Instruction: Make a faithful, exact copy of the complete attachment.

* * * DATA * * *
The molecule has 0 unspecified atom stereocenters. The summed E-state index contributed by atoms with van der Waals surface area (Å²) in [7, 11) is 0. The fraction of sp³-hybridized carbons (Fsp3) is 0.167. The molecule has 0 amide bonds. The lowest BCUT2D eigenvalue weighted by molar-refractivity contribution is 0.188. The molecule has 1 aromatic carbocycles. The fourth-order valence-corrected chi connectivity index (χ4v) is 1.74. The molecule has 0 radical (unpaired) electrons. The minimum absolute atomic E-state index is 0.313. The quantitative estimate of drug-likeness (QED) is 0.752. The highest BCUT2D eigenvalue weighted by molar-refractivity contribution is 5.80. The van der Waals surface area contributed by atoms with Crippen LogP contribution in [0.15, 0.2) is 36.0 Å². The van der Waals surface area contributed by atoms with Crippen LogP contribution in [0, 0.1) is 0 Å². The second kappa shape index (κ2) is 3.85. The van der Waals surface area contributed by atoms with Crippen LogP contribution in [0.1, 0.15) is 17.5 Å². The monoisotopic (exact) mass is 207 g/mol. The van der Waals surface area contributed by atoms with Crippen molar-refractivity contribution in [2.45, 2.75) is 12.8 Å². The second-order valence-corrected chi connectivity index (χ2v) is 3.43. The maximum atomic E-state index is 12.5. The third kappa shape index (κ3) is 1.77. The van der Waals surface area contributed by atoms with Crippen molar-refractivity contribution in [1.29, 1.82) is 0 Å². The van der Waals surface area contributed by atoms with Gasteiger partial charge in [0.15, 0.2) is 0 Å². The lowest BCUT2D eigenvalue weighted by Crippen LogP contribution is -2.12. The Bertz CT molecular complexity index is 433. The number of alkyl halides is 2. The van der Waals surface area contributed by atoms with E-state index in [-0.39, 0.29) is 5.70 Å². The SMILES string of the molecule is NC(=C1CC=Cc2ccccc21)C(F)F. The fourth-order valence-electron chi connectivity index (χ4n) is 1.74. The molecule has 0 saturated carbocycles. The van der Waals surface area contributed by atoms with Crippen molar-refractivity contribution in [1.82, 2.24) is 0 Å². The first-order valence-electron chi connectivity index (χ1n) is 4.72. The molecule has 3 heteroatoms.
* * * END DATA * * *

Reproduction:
The molecule has 0 unspecified atom stereocenters. The summed E-state index contributed by atoms with van der Waals surface area (Å²) in [7, 11) is 0. The fraction of sp³-hybridized carbons (Fsp3) is 0.167. The molecule has 0 amide bonds. The lowest BCUT2D eigenvalue weighted by molar-refractivity contribution is 0.188. The molecule has 1 aromatic carbocycles. The fourth-order valence-corrected chi connectivity index (χ4v) is 1.74. The molecule has 0 radical (unpaired) electrons. The minimum absolute atomic E-state index is 0.313. The quantitative estimate of drug-likeness (QED) is 0.752. The highest BCUT2D eigenvalue weighted by molar-refractivity contribution is 5.80. The van der Waals surface area contributed by atoms with Crippen LogP contribution in [0.15, 0.2) is 36.0 Å². The van der Waals surface area contributed by atoms with Crippen LogP contribution in [0, 0.1) is 0 Å². The second kappa shape index (κ2) is 3.85. The van der Waals surface area contributed by atoms with Crippen LogP contribution in [0.1, 0.15) is 17.5 Å². The monoisotopic (exact) mass is 207 g/mol. The van der Waals surface area contributed by atoms with Crippen molar-refractivity contribution in [2.45, 2.75) is 12.8 Å². The second-order valence-corrected chi connectivity index (χ2v) is 3.43. The maximum atomic E-state index is 12.5. The third kappa shape index (κ3) is 1.77. The van der Waals surface area contributed by atoms with Crippen molar-refractivity contribution in [1.29, 1.82) is 0 Å². The van der Waals surface area contributed by atoms with Gasteiger partial charge in [0.15, 0.2) is 0 Å². The lowest BCUT2D eigenvalue weighted by Crippen LogP contribution is -2.12. The Bertz CT molecular complexity index is 433. The number of alkyl halides is 2. The van der Waals surface area contributed by atoms with E-state index in [-0.39, 0.29) is 5.70 Å². The SMILES string of the molecule is NC(=C1CC=Cc2ccccc21)C(F)F. The fourth-order valence-electron chi connectivity index (χ4n) is 1.74. The molecule has 0 saturated carbocycles. The van der Waals surface area contributed by atoms with Crippen molar-refractivity contribution in [1.82, 2.24) is 0 Å². The first-order valence-electron chi connectivity index (χ1n) is 4.72. The molecule has 3 heteroatoms.